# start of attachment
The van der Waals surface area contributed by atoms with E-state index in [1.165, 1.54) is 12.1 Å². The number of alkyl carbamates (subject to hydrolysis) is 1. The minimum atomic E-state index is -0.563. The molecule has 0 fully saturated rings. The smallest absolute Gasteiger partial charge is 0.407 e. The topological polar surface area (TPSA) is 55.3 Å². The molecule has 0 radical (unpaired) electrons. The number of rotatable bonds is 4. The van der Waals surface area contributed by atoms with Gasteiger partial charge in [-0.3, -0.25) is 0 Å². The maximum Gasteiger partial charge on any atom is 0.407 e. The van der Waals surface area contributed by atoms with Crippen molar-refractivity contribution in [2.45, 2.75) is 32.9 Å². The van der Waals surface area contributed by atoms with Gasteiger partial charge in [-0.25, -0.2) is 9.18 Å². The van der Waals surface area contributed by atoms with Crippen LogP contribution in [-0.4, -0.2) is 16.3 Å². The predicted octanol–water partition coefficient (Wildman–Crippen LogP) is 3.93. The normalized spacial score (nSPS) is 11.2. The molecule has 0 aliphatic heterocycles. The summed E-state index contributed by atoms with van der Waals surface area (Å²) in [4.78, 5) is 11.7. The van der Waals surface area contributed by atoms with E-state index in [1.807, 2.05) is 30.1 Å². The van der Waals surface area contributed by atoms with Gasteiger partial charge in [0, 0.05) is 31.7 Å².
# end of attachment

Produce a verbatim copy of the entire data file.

The van der Waals surface area contributed by atoms with E-state index in [1.165, 1.54) is 12.1 Å². The number of alkyl carbamates (subject to hydrolysis) is 1. The minimum atomic E-state index is -0.563. The molecule has 0 fully saturated rings. The smallest absolute Gasteiger partial charge is 0.407 e. The topological polar surface area (TPSA) is 55.3 Å². The molecule has 0 radical (unpaired) electrons. The number of rotatable bonds is 4. The van der Waals surface area contributed by atoms with Gasteiger partial charge in [-0.3, -0.25) is 0 Å². The maximum Gasteiger partial charge on any atom is 0.407 e. The van der Waals surface area contributed by atoms with Crippen molar-refractivity contribution in [2.45, 2.75) is 32.9 Å². The van der Waals surface area contributed by atoms with Gasteiger partial charge in [-0.25, -0.2) is 9.18 Å². The van der Waals surface area contributed by atoms with Crippen LogP contribution in [-0.4, -0.2) is 16.3 Å². The predicted octanol–water partition coefficient (Wildman–Crippen LogP) is 3.93. The normalized spacial score (nSPS) is 11.2. The molecule has 0 aliphatic heterocycles. The summed E-state index contributed by atoms with van der Waals surface area (Å²) in [4.78, 5) is 11.7. The van der Waals surface area contributed by atoms with E-state index in [1.807, 2.05) is 30.1 Å². The van der Waals surface area contributed by atoms with Gasteiger partial charge in [0, 0.05) is 31.7 Å².